The COVID vaccine: what we know so far

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An artistic representation of what the COVID-19 vaccine may look like in injection form.

There has been plenty of buzz surrounding the subject of a vaccination that could save many from this threatening pandemic and possibly begin the transition of leading normal lives once again. So what does it entail exactly? Will we all be able to receive this shot? Will it have nasty side effects that come along with it? Here’s what information has been given to us so far with an inside experience to help calm your nerves.

We have been assured that all COVID vaccines are as safe as possible, with unique protocols in tow, assuring our safety. After receiving the vaccine, patients are required to remain in the office under supervision for 15 minutes in case of reaction. Even days after, vaccine recipients receive check-in calls over the phone asking for recent side effects.

To start off, there are two different kinds of COVID vaccines currently being distributed. The first being the Pfizer-BioNTech for recipients ages 16 and older and the second the Moderna for ages 18 and older.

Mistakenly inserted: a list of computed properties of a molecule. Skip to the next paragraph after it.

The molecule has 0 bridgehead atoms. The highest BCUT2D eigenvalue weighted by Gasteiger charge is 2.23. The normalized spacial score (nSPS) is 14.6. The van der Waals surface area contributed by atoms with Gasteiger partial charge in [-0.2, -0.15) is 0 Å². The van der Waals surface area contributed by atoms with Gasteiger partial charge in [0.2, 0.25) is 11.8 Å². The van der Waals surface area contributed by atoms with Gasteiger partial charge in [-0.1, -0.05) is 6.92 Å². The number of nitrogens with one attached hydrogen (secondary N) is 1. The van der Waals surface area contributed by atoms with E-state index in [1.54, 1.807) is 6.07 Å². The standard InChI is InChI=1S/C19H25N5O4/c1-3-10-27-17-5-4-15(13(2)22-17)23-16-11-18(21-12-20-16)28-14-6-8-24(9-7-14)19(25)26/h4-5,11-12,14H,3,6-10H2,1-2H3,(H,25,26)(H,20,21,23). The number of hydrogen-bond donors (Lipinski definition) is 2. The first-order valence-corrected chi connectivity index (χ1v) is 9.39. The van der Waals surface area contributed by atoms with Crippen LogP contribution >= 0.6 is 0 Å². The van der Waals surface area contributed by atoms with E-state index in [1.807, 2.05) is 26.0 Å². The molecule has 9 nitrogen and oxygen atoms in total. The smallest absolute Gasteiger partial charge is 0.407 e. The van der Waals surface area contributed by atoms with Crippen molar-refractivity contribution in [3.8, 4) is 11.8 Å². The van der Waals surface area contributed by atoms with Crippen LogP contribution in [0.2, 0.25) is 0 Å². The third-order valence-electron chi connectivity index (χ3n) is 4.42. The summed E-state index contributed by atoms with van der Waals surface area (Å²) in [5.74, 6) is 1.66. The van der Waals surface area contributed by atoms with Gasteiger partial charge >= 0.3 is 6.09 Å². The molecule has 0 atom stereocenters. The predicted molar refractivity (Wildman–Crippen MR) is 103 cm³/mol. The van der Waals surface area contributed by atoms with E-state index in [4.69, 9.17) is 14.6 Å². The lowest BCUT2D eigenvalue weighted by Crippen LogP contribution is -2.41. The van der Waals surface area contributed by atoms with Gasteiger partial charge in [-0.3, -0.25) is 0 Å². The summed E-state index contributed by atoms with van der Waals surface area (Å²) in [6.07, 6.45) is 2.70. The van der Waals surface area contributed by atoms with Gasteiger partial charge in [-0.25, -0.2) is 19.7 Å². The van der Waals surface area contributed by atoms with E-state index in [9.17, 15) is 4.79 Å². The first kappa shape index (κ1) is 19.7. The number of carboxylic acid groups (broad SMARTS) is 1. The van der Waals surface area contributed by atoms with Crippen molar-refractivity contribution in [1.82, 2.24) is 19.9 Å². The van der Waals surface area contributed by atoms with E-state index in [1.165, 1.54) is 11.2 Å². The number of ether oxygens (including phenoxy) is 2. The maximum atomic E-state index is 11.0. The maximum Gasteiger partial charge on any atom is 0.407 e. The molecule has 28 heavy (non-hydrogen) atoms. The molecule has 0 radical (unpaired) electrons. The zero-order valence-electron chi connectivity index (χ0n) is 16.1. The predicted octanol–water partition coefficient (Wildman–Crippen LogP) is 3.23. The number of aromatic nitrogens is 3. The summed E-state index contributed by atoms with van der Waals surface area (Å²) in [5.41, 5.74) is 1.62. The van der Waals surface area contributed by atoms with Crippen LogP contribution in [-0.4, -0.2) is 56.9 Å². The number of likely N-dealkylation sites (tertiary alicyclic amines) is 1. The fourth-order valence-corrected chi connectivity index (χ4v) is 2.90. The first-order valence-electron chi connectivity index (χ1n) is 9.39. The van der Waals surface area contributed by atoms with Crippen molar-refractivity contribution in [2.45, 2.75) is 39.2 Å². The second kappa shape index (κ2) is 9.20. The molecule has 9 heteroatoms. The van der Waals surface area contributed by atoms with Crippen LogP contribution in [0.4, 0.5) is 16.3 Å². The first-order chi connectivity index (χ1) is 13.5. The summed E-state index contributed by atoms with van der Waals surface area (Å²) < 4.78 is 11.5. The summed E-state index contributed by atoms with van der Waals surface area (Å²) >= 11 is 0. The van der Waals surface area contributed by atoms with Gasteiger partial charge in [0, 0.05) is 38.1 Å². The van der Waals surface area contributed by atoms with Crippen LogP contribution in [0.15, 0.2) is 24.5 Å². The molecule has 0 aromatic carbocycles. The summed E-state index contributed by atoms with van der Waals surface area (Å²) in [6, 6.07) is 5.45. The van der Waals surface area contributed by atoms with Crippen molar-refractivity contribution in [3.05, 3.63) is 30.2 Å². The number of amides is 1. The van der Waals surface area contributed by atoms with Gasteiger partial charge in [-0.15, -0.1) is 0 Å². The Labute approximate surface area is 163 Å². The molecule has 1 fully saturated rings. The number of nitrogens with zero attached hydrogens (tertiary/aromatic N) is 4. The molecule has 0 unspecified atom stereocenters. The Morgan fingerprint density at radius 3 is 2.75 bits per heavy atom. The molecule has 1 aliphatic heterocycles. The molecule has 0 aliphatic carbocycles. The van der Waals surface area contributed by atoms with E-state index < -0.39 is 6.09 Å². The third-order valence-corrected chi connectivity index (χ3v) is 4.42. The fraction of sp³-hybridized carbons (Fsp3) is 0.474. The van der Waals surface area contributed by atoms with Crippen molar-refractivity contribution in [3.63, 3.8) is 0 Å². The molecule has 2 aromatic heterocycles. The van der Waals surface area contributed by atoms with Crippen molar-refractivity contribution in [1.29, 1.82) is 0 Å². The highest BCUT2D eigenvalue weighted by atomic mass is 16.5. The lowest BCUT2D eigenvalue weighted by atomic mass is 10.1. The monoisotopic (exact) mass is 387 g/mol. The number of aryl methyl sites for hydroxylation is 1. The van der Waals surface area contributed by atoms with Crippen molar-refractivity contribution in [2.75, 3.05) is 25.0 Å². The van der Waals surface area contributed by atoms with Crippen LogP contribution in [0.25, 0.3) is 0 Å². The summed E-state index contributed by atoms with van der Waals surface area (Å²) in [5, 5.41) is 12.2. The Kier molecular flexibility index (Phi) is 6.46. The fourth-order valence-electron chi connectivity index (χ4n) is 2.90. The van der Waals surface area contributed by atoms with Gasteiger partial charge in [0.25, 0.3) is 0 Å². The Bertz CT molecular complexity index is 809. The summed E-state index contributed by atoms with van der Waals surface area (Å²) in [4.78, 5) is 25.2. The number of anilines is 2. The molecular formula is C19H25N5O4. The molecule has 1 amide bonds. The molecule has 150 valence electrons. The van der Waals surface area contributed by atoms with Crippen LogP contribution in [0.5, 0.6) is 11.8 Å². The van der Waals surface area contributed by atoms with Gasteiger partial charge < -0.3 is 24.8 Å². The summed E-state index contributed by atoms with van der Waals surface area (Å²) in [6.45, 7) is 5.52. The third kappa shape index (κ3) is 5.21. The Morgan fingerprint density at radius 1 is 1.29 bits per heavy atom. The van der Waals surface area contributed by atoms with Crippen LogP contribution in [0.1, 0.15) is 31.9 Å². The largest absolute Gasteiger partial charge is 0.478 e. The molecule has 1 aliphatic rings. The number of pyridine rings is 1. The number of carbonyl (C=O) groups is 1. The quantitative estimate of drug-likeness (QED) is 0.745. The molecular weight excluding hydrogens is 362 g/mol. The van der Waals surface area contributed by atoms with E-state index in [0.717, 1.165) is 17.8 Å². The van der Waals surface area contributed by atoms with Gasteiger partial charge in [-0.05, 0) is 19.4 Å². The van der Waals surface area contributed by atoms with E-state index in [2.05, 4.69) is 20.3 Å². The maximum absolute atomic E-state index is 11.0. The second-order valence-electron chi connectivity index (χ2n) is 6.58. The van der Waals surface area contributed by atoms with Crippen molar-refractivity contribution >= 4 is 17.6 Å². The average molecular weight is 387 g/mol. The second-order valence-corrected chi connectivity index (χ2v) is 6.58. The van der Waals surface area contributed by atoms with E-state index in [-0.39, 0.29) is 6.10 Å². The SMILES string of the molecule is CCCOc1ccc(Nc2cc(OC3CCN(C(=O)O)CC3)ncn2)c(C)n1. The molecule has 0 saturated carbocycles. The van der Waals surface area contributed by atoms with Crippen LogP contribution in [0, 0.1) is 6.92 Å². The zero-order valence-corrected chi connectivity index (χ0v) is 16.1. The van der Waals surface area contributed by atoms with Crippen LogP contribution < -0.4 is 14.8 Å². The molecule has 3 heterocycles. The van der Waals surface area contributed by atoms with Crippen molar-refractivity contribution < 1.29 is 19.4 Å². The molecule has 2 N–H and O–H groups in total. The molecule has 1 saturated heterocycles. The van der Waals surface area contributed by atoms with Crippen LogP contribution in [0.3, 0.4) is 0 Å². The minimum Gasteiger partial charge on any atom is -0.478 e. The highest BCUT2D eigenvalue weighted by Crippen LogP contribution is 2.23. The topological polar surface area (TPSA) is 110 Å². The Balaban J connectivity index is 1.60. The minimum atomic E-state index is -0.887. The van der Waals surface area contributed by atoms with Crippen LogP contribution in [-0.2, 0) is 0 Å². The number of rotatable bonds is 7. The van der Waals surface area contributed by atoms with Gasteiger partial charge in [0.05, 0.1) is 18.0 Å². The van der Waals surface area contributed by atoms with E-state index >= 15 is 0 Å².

Compared side to side, they both perform with astonishing degrees of efficacy. The Pfizer vaccine showed 95% effectiveness while the Moderna vaccine showed 94.1% effectiveness. Of course, the studies were over different periods of time and there is still a lot we don’t know but the numbers are close. Plus there’s not a chance of choosing which vaccine you receive as there is already a limited supply.

Both vaccines require a priming shot and a booster shot. Essentially, you are not 95% protected until after the second vaccine. The first shot is helping your body recognize the virus and prepares your immune system while the second shot strengthens the immune response. This is where the vaccine reaches its full potential in terms of protection. Confused yet? Don’t worry there’s more.

After receiving the vaccine there are a number of side effects one may experience. Commonly reported after-effects include chills, pain in the joints, fever, headache, muscle pain, fatigue, and pain at the injection site.

Alexis McIlmoil, a student at Wilsonville High School, is employed as a veterinary technician in Oregon City putting her in phase 1a for vaccinations. After receiving her first shot, Alexis reported experiencing severe pain in her left arm where the vaccine was injected. “It feels like I got hit really hard in one spot. It’s painful to the touch and difficult to move.” Alexis recommends performing arm exercises immediately after receiving the injection to help decrease this pain as that helped to ease hers.

Pullquote Photo

It feels like I got hit really hard in one spot.”

— Alexis McIlmoil

While there are many known difficulties that come along with receiving the COVID-19 vaccine, it will hopefully aid billions across the world. Even with the vaccine, the use of masks is still important and former protocols will remain in place for quite some time, but this new form of protection could be our first steps back into normalcy and away from this pandemic.